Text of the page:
World House Interdesign

Date: June 2007
Category: Academic
Form: Charrette, conference

World House Interdesign Conference


World House Interdesign 2007 was an international conference hosted by the IwB in partnership with the International Council of Societies of Industrial Design (Icsid), the Harbinger Foundation, and the Canada Mortgage and Housing Corporation. Each year, Icsid and a local host organize an Interdesign. The IwB collaboration was the 36th annual Interdesign and was part of Icsid’s 50th anniversary celebrations.

The theme of Interdesign 2007 was “Sustainable Housing and Water: Local and Global Challenges.” The conference took place from June 24 to 30 in Toronto. The event brought together students, professionals, and faculty in the field of design from around the world to tackle four local design challenges in the Greater Toronto Region: the revitalization in Toronto’s emerging waterfront redevelopment, sustainability at the new Downsview Park, capacity building in the Weston-Mt. Dennis area of Toronto, and resource conservation in the Town of Port Perry.


To be truly interdisciplinary we looked to a precedent at Icsid of how people worked together across the world to solve global problems and adapted this using the Institute’s methods to generate our own collaborative design methodology of charretting.


Project Goals:

The objective of the World House Interdesign Conference was to test the Institute’s philosophy: whether design can be built into a knowledge system that can address issues of global relevance, such as sustainable housing and water conservation and be applied appropriately to local situations.


Interdesign 2007 Conference presentations
Interdesign 2007 panel
Interdesign 2007 photos of sites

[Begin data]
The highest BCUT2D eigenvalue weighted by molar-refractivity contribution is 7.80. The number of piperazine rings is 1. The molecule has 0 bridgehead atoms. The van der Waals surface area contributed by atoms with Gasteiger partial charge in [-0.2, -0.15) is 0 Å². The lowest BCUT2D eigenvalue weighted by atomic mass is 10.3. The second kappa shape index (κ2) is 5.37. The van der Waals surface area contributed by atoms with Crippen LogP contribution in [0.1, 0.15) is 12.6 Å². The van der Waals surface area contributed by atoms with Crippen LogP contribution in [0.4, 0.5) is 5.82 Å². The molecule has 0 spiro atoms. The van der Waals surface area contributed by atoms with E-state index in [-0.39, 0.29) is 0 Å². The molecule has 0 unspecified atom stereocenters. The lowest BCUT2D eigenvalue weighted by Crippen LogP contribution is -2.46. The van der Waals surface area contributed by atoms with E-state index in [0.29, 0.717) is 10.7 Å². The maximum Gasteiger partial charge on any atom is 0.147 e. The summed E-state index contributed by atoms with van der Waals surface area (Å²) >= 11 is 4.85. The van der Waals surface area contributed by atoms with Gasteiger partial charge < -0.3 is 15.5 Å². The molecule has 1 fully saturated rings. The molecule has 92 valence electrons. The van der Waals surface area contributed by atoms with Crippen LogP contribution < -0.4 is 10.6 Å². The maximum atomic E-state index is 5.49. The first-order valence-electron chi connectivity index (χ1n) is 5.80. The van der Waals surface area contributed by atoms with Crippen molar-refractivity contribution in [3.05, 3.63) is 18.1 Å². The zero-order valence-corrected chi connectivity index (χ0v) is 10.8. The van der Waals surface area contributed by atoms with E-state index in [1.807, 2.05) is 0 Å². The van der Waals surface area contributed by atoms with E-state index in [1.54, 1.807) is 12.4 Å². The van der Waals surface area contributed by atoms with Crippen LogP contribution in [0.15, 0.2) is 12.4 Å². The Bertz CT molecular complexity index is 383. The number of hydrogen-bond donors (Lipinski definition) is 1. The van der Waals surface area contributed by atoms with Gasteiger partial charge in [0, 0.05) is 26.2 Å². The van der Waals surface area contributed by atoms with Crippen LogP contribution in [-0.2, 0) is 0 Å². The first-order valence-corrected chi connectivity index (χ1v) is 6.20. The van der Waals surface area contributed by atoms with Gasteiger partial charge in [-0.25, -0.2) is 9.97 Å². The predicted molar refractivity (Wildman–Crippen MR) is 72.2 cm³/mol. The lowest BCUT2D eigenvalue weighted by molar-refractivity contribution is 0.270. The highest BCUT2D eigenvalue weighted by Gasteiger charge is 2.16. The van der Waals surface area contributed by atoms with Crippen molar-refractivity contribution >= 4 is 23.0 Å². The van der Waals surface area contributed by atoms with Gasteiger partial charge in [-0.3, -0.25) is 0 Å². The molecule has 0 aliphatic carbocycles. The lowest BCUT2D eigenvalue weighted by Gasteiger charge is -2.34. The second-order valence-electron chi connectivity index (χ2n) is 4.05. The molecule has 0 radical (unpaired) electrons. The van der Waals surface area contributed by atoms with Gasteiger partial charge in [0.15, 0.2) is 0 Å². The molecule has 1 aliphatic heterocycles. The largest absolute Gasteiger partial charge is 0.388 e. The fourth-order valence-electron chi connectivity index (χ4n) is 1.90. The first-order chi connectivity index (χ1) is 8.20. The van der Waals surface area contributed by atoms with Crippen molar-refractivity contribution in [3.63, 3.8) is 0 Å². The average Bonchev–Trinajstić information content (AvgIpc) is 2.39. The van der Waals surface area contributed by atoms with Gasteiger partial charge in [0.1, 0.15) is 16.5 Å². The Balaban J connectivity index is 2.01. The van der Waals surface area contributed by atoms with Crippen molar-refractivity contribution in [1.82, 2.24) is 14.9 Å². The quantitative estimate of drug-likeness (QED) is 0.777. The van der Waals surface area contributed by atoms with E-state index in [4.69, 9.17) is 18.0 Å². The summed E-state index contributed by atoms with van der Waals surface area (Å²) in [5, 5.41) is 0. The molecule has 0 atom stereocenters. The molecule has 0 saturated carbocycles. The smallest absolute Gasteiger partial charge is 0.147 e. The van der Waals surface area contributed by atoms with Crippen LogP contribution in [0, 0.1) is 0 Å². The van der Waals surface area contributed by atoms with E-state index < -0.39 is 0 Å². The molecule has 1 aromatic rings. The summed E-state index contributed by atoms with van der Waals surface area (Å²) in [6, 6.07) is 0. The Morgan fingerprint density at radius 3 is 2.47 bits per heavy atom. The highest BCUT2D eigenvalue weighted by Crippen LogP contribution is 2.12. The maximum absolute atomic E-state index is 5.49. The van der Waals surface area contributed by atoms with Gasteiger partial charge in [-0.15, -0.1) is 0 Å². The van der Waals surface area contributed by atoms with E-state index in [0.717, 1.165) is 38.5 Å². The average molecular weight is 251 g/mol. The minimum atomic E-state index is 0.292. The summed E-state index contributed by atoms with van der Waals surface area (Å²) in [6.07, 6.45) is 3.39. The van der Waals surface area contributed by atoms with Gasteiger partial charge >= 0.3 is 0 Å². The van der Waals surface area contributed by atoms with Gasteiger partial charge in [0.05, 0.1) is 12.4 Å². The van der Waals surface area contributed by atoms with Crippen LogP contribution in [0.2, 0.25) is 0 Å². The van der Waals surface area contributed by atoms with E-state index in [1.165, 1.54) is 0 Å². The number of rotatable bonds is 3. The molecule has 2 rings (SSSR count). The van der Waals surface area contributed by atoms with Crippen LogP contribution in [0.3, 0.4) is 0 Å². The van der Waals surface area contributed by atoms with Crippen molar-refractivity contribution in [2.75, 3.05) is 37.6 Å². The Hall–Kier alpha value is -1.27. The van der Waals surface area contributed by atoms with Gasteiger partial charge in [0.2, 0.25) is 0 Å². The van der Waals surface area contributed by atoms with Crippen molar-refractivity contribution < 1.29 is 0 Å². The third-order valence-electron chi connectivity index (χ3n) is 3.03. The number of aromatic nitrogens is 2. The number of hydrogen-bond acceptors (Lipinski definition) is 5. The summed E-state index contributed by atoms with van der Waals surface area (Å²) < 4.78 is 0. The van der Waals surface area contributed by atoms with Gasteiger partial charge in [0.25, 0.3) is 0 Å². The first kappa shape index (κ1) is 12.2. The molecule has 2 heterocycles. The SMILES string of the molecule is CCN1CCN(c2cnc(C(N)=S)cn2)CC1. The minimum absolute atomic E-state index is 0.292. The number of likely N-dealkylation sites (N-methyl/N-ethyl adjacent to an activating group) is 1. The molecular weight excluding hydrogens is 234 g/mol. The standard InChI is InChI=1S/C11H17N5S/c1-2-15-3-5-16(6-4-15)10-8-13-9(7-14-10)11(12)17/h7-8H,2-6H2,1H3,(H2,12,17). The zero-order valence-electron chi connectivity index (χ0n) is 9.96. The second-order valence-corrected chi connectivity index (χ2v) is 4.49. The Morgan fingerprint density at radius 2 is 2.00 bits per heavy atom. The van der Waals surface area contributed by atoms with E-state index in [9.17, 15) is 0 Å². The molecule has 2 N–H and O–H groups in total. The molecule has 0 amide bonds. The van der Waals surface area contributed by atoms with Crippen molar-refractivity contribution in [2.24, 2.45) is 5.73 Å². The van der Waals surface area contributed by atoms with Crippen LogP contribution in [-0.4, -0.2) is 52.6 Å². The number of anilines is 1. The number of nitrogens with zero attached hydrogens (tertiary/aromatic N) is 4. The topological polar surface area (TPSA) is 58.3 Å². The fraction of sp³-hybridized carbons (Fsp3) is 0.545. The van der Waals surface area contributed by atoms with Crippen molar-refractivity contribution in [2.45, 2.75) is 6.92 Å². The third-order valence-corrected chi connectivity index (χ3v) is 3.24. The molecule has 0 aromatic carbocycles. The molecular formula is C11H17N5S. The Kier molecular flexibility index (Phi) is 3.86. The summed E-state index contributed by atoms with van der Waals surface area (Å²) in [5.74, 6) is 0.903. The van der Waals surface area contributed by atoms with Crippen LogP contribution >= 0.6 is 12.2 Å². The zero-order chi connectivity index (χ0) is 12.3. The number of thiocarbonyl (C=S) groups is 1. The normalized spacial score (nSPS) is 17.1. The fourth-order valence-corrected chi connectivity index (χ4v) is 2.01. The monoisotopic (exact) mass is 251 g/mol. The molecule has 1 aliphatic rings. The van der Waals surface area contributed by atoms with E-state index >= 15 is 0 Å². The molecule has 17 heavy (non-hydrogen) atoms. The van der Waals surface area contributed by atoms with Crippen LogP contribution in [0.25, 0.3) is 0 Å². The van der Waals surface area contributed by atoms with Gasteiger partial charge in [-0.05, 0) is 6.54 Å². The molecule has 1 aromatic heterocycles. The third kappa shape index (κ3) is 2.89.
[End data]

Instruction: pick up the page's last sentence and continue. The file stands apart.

World House Interdesign:

The Interdesign program brought together over 150 designers, educators, students, and practitioners from around the world to discuss collaboration and interdisciplinary problem solving on pressing issues around housing and water. The 7-day conference was composed of a three-day charrette, lecture series, social events, and site visits. The lecture series included talks by scholar Thomas Homer-Dixon, co-founder of IDEO Bill Moggridge, Leslie Hoffman a pioneer in the field of sustainable architecture and agriculture, Peter Love, Ontario’s first Chief Energy Conservation Officer, Nicola Ross a leading environmental writer as well as many others prominent local and international speakers that attended the Conference including Peter Zec, president of Icsid from 2005-2007 and Carlos Hinrichsen, Icsid President Elect.

In organizing the Interdesign, the IwB stressed Icsid’s intercultural emphasis, but also relied on its own charrette methodology which favours community participation and interdisciplinary design participation. The work conducted at Interdesign 2007 influenced the shape of all subsequent IwB charrettes. It showed the valuable role the Institute could play in shaping communities both locally and internationally by fostering capacity building through collaborative design practice.

Project Outcomes:

The solutions proposed during Interdesign 2007 demonstrated how one event could instigate both top-down and bottom-up solutions by bringing together diverse stakeholders and, most importantly, produce actionable results for the case study sites and communities.